Longer jail terms do have an impact on rehabilitation and only those who serve short periods commit a crime again after being released on parole, says Justice and Correctional Services Minister Ronald Lamola.
“It appears that jail time does not make a big impact on those who have been in prison for three to six months.
“The prisoners who have served long terms usually become good citizens. Many of them came out and contributed to the economy, ”Lamola said at the ANC’s birthday celebrations in Kimberley last week.
Lamola is appalled at the nationwide concern that criminals are again trespassing while on parole, as was the case with the murder of Jesse Hess and her grandfather Chris Lategan in Parow last year.
The suspected killer was released on parole in December 2018. He served a sentence for rape.
The bodies of Hess, 18, a first-year theology student at the University of the Western Cape, and Lategan, 85, were found on August 30 in their apartment in the Beaumont apartment building in Parow. The suspect was arrested on Struisbaai.
Albert Fritz, Western Cape Community Safety MEC, then asked that criminals convicted of violent crime such as murder and rape should not be eligible for parole.
According to the Department of Correctional Services (DCS) annual reports in 2017-’18 as well as 2019, only 1% of criminals who were released on parole again committed crime.
In 2017-’18, it was 610 out of 54,225 released on parole (1.1%) and in 2018-’19 it was 543 out of a total of 55,030 (0.9%). Most serial offenders were those behind bars for only a short time.
Lamola says his department is trying to train prisoners in “appropriate behavior” and skills through special programs and sessions so that they can reconnect with communities. A wide variety of training programs are offered and more and more prisoners participate in rehabilitation programs.
In 2018, Lamola’s department also worked hard to get more young people behind bars for the matriculation exam. In that year, the pass rate among prison matrices was 77%. Last year 82% of the 161 matrics succeeded in prisons.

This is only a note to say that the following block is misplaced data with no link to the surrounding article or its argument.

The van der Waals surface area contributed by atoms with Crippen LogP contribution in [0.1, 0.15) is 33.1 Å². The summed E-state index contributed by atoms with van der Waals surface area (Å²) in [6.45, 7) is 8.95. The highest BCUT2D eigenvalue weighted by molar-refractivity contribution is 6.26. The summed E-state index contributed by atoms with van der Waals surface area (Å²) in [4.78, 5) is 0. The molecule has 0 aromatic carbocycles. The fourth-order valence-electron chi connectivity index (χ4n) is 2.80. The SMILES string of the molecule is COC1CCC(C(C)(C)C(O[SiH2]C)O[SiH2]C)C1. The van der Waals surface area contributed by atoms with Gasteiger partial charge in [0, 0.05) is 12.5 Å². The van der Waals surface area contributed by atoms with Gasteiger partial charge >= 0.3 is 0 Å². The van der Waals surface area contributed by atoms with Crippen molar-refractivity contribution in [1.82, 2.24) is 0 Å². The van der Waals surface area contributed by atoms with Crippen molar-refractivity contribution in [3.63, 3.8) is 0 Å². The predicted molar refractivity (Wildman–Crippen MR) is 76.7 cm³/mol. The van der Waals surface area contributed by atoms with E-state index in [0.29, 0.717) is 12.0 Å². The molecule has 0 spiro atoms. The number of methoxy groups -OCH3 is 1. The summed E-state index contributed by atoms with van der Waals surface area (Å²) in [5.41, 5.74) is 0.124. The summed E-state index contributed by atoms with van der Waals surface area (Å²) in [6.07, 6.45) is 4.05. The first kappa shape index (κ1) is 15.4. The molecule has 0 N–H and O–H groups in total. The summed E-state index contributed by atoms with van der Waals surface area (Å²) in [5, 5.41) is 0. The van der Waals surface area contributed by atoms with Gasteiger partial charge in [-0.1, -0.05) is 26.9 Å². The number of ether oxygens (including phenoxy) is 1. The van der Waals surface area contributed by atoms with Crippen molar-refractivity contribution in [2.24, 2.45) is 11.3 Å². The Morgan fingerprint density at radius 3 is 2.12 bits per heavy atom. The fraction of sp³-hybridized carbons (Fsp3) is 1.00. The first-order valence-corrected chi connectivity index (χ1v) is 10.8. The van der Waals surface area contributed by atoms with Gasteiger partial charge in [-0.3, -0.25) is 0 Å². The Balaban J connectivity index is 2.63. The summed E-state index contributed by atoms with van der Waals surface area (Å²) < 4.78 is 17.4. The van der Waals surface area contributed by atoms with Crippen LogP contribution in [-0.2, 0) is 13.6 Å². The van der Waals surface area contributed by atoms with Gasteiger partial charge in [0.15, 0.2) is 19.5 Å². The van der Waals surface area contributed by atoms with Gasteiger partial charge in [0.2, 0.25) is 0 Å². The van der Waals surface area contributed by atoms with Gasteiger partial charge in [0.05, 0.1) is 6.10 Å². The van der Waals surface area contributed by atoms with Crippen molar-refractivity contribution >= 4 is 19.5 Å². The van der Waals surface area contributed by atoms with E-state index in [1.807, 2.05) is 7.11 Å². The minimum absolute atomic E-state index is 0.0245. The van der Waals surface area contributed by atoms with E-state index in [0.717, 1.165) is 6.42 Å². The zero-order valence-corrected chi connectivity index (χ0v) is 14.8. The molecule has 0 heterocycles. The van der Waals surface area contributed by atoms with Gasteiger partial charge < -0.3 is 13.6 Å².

The department offers several skills programs to increase these matrices’ independence and help them gain work experience before being released, Lamola said.
At the same time, Lamola has patience with the prosecution of state leaders. “Allow law enforcement officers to do their job without any undue influence. If we put political pressure on them, they can make mistakes that harm the process.
“We are going to give the National Prosecuting Authority and law enforcement officers all the resources and support they need to do their job. They will have to decide whether to prosecute or not, it is their decision based on the facts before them without any undue political influence or pressure from society. “
In principle, it does not matter who has transgressed. “The law should be applied without fear or favor, regardless of your position in society.”
The Zondo Commission, which asked the Pretoria High Court to extend its deadline, should be given the opportunity to do its job thoroughly.
“We are not going to pressure the commission to quickly complete its work without due process, without following its frame of reference.
“We are aware of the application and will consider it. We were already in talks with Deputy Chief Justice Raymond Zondo. We want the commission to do its job. We hope there will be finality in the end, ”says Lamola.